The Patriot Viper 4 memory kit offers high speeds and great performance out of the box at the expense of overclocking headroom.
G.Skill brings excellent performance and great overclocking potential at a great value.
The low profile Corsair Vengeance LPX DDR4 2666MHz 16GB memory kit offers impressive overclocking potential and excellent performance at a great price.
Kingston unleashes the HyperX Fury series featuring great looks, great performance, and a great price.
Straight out of the box, Patriot's Viper 3 16GB 2400MHz kit offers up outstanding performance and compatibility.
Halo at E3 2014: The Arbiter returns in Halo: The Master Chief Collection terminals, teased for Halo 5
343 Industries talks Master Chief Collection, and the Arbiter
Halo: The Master Chief Collection was extensively showcased behind closed doors at E3 this year, and I came out of that meeting convinced this would be something special. At first, one might assume that 343 Industries is creating the Master Chief Collection for new Halo fans, the people who, in their own words, weren't born yet or just too young when Halo: Combat Evolved and Halo 2 were a thing. But the collection is more than a way to bring in the newbies; it's a way for diehard fans to fall in the love with Halo all over again.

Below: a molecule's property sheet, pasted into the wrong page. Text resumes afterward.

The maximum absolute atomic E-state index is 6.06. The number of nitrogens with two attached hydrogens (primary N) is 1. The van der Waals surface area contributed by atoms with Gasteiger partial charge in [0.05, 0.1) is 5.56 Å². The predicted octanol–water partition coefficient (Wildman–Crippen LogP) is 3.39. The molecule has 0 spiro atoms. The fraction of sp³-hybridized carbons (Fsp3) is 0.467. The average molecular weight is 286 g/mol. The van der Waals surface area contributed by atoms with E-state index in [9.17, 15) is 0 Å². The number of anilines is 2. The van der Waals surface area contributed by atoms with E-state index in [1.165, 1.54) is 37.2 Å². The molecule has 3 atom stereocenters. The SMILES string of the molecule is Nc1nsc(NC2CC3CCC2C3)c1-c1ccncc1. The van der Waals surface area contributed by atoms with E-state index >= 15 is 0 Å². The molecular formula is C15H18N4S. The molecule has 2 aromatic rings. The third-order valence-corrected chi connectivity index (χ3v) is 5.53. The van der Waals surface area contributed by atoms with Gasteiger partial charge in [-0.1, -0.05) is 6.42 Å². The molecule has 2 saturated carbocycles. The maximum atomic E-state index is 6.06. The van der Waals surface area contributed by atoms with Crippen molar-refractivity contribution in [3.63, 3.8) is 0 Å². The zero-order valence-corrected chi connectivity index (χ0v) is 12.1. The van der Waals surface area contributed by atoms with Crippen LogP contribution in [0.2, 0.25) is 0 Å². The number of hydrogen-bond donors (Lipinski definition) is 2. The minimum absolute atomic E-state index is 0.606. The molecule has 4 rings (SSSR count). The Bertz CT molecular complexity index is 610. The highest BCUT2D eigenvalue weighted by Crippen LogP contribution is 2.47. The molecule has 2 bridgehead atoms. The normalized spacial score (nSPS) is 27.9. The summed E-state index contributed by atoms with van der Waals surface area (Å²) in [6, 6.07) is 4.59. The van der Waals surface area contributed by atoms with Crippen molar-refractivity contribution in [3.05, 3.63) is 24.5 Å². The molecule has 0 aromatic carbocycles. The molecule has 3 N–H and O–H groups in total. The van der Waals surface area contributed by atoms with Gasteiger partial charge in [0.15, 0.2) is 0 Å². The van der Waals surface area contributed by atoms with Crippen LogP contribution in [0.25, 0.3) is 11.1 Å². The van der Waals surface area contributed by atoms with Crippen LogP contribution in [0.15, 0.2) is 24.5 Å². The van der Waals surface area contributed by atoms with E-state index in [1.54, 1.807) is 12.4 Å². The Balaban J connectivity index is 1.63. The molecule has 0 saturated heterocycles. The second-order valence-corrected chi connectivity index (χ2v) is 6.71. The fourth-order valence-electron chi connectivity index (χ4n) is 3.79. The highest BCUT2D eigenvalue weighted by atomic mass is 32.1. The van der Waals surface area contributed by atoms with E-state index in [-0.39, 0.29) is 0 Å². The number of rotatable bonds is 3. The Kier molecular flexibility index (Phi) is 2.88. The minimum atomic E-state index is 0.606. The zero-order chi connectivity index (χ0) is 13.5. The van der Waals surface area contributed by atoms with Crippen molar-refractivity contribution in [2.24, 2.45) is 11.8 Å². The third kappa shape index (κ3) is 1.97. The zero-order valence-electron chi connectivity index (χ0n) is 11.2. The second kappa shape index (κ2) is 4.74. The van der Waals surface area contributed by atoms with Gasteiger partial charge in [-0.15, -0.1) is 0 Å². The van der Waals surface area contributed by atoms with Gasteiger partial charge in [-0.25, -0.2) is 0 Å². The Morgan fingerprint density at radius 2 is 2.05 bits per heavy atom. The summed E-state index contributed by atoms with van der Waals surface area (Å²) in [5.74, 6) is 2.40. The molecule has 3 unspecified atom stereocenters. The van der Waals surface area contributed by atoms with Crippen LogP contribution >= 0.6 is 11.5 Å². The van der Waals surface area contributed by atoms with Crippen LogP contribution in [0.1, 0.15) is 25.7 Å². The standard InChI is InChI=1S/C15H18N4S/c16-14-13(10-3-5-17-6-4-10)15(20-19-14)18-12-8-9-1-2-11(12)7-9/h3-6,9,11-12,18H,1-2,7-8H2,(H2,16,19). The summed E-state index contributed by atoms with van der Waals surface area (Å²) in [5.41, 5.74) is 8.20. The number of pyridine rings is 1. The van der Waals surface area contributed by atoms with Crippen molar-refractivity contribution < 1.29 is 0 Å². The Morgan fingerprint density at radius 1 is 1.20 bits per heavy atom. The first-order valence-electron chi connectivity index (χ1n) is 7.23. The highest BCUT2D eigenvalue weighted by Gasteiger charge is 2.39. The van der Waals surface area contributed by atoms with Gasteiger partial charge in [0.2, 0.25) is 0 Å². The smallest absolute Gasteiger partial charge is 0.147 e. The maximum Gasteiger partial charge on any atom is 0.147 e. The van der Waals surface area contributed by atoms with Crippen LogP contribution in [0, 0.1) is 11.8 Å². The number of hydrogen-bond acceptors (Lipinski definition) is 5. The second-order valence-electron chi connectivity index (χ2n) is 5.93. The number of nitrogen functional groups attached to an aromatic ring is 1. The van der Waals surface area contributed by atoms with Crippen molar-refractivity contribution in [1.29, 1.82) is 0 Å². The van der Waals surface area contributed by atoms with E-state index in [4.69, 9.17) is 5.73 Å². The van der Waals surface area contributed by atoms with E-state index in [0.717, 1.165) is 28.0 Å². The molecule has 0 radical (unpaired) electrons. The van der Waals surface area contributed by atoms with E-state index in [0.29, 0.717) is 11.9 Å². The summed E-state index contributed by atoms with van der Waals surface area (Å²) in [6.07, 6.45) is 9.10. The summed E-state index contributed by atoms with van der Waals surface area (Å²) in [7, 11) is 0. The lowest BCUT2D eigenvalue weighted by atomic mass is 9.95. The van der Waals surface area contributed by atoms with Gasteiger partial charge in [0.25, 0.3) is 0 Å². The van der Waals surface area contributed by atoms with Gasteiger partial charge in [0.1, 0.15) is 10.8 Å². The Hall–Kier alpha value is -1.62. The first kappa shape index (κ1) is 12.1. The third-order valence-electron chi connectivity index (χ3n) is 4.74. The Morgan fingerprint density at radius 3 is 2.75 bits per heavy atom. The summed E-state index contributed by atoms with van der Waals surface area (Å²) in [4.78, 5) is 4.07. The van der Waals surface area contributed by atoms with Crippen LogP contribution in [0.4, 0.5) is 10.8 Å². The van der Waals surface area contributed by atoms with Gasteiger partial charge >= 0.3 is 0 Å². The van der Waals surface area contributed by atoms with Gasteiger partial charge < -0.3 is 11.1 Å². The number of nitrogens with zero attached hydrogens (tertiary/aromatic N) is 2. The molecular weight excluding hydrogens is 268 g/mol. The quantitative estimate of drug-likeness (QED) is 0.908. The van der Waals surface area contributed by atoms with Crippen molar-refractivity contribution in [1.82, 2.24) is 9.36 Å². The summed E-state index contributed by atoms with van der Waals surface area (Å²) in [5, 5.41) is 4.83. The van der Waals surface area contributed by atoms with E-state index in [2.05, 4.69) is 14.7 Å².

Much of the major draw, I think, will be found in the presentation. For those of us who played through and still own all of the Halo games, the appeal of owning the Master Chief on one disc for Xbox One is undeniable, even if it's not enough to really sell the Master Chief Collection. More than that, Halo: Combat Evolved and Halo 2 will be available in their anniversary forms on the disc, and 343 Industries definitely seem to have outdone themselves with the latter remaster.
The terminals will also be providing an interesting tie-in to Halo 5: Guardians. See, the terminals found in Halo: Combat Evolved teased the events of Halo 4 from Guilty Spark's perspective. In Halo 2 Anniversary, the focus falls on The Arbiter, Master Chief's old Elite/Sangheili friend and ally, and upcoming happenings in Halo 5.
To remind us of just how far Halo has come, a quick swap allows players to switch back and forth between the old visuals the updated ones, changing both the appearance and audio quality. All the music was re-recorded as well by orchestra, with the help of Skywalker Sound.